"So, to what do I owe the privilege?"
That's what rolled off my tongue earlier today when I picked up the phone and heard the booming voice of star chef and restaurateur Charlie Palmer on the other end, calling from New York with an update on what's transpiring at District Meats, the restaurant he opened in November of last year at 1631 Wazee Street.
Turns out that Palmer was calling to let me know that District Meats is changing its name and re-conceptualizing its menu: "After six months, I'm renaming the restaurant, because there's been some confusion about whether or not it's a steakhouse, and while I've said from the beginning that it's not a steakhouse, from a consumer, client and even press point of view, the consensus has been that we are a steakhouse."
It's true, he admits, that the restaurant -- which will become Charlie Palmer's District Tavern as of next Tuesday -- has served, from day one, secondary cuts of beef, but the repositioning of the name is more indicative of what he wanted to do in the first place: modern American tavern cuisine. "The perception is that we're a steakhouse, and that's not what I set out to do. I set out to be a modern American tavern," stresses Palmer.
And the menu will also reflect the new name. "We'll still have secondary cuts of meat, but we'll have fewer meat options and instead offer lighter dishes that have more of a regional and seasonal emphasis," he explains, adding that his cooking philosophy has always embraced locality. "We've always been very focused on local produce, and we already use local lamb and poultry producers, and we'll continue to do that even more now that we've re-branded the menu."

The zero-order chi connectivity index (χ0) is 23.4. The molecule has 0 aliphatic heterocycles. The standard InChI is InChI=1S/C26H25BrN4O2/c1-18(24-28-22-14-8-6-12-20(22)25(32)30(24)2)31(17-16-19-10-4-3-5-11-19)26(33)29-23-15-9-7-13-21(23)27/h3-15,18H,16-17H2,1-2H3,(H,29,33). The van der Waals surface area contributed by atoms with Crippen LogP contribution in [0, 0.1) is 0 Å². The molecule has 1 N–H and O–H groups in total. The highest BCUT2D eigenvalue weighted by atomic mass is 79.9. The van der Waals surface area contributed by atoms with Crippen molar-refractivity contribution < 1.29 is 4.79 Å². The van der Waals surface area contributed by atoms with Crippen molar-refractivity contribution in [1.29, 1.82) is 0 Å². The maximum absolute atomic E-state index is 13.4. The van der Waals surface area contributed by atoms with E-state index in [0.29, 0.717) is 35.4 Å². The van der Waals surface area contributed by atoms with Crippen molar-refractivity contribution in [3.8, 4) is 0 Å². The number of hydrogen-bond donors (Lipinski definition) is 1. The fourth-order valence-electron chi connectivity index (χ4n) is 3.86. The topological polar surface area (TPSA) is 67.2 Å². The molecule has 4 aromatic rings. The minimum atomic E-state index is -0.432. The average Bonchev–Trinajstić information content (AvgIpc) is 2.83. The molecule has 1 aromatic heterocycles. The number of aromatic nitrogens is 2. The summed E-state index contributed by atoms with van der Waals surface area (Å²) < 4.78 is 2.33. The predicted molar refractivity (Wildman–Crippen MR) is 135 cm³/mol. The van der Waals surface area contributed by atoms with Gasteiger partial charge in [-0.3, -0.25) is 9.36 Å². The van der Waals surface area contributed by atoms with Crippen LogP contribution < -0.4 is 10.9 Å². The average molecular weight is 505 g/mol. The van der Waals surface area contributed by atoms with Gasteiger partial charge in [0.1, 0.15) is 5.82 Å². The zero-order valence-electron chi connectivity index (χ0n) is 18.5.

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A menu, he emphasizes, that will provide a balanced approach between secondary cuts of meat and the whims of the seasons. "Seasonal produce will take the spotlight," he says, citing new dishes like the Haystack Mountain ricotta-filled tortelloni with fennel, watercress and navel oranges; lemongrass-steamed Rocky Mountain trout with roasted maitake mushrooms and carrot-ginger emulsion; and tavern-style, bone-in Tender Belly pork chops with chorizo, apricots and roasted asparagus.
In addition, notes Palmer, the Tavern will discontinue its lunch service in order to concentrate solely on dinner. "We're doing a five-night dinner schedule, and we have a team that's really engaged and passionate," he says, noting that he's hired Stefan Geson, a veteran of Restaurant Kevin Taylor, to oversee the dining room. "He's a really great guy who's the kind of person who people will recognize at the front door."
The new hours are Tuesday through Thursday, 5 to 10 p.m; Friday and Saturday from 5 to 10:30 p.m. And happy hour will continue to run from 5 to 7 p.m. Monday through Saturday with $4 select draft beers, $5 well drinks, $6 select house wines and martinis and complimentary pizza from Wazee Wood Fire Pizza, which is Palmer's pizza emporium next door.